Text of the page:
YEAR C: HOMILY FOR THE 8TH SUNDAY IN ORDINARY TIME (6)


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YEAR C: HOMILY FOR THE 8TH SUNDAY IN ORDINARY TIME

HOMILY THEME: EXAMINE YOURSELF FIRST…

BY: Fr. C.C Aladi.

 

HOMILY: GOSPEL: LK 6:39-45

“Do not judge, and you will not be judged. Do not condemn, and you will not be condemned. Forgive, and you will be
forgiven”. (cf Luke 6:37)

My dearest people of God welcome to the month of March and to the last Sunday before the Lenten season. Today’s readings remind us to avoid judging others and to look inwardly examining ourselves before we speak and to avoid gossiping, judging, condemning, or harming the reputation of others by our careless and unbridled utterances.

A responsible man or woman is he who thinks before he speaks, and who knows when to keep silence and when to talk. Good words flow from a generous and kind heart while evil and destructive words flow from the same source. A tree is known by its fruit and out of the abundance of the heart the mouth speaks, were all we heard in the readings of today.

Sirach’s teaching in the first reading serves as an excellent preview for today’s Gospel, which reminds us, when we’re feeling judgmental, to think before we speak because what comes out of our mouth reveals our heart.

In the second reading St. Paul advises the Corinthian Christians “to be firm, steadfast, always fully devoted to the work of the Lord, knowing that in the Lord your labour is not in vain,” instead of wasting time on useless and sinful conversations, which bring punishment instead of the victory of resurrection and eternal reward.

today’s Gospel passage, taken from the Sermon on the Plain given in Luke’s Gospel, Jesus condemns our careless, malicious and rash judgments about the behavior, feelings, motives or actions of others by using the funny examples of one blind man leading another blind man and one man with a log stuck in his eye, trying to remove a tiny speck from another’s eye.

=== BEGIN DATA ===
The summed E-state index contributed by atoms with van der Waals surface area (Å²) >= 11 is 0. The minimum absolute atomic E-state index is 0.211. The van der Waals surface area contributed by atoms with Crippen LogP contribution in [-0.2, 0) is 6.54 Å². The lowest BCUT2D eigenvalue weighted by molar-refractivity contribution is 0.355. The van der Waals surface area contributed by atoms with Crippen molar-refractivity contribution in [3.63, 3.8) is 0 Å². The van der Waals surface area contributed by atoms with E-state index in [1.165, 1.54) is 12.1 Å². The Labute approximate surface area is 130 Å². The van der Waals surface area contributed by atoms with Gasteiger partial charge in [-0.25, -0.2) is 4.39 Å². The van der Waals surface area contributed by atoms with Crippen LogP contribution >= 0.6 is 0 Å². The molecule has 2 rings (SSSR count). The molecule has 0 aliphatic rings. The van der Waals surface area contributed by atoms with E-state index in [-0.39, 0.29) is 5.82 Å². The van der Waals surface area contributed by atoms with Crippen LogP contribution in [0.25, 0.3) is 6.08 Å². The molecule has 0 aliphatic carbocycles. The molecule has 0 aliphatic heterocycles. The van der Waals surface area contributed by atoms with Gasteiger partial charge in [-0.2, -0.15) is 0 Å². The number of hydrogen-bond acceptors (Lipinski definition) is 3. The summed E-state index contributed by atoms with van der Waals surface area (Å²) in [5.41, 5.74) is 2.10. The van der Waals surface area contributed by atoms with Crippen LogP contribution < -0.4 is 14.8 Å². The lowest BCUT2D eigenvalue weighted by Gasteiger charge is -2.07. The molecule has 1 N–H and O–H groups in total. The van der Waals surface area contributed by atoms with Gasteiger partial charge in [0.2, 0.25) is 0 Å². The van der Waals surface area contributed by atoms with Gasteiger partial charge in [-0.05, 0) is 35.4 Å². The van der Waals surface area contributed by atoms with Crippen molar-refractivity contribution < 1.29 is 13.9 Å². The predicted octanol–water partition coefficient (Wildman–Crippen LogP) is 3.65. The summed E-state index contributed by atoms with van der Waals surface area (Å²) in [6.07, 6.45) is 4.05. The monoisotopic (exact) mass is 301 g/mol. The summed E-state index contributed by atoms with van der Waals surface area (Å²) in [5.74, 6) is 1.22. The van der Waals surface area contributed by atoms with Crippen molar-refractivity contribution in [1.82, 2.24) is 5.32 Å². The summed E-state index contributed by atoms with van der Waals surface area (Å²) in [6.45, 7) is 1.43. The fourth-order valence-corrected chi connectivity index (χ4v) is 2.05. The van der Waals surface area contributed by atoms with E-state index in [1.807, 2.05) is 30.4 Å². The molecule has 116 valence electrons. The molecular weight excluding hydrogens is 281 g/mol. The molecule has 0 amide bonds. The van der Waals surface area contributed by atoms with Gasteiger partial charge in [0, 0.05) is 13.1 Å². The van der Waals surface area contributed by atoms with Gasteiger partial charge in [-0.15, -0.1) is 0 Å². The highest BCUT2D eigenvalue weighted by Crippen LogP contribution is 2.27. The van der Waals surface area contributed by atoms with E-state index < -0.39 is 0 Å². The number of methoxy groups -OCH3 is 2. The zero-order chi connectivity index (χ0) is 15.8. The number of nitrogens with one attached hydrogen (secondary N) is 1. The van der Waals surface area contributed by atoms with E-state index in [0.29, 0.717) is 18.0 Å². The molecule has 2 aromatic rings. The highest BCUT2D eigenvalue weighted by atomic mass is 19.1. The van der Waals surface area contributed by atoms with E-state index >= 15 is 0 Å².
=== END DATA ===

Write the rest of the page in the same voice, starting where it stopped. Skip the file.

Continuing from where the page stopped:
Each one of us has had experiences of saying things we deeply regretted later, but by then, the harm has already been done. Even though we may revoke our words, but the initial damage or harm may not be reversed. In marriage and in our relationships, we often say abominable and hurtful things when there is a conflict or misunderstanding only to regret them later. We judge others a lot. We complain about what we suffer from others without thinking about what they suffer from us. Have you dear child of God had any regrets in the past for uttering words that deeply condemned or hurt others in a way that affected their attitude towards you and how they feel about themselves? When we judge others we make reconciliation with them a difficult task. ” If you judge people, you have no time to love them ” – Mother St. Theresa
We are often careless in saying things without understanding the impact it makes on others.“ A gentle answer turns away wrath, but hard words stir up anger.” ( cf.Proverbs 15: 1) “ Kind words are like honey–sweet to the soul and healthy for the body .” (cf proverbs 16:24)
We are all guilty of not being kind with words so today God wants a change of heart and a more positive attitude from us.

People may not judge our intentions but they judge us from the words we speak, and our words reveal what we have in mind. So, we have to be prudent in speech. We often get into trouble because we say unhealthy things about others behind their back. With the availability of many recording and videoing devices in this age of technology, people are becoming more careful about what they say.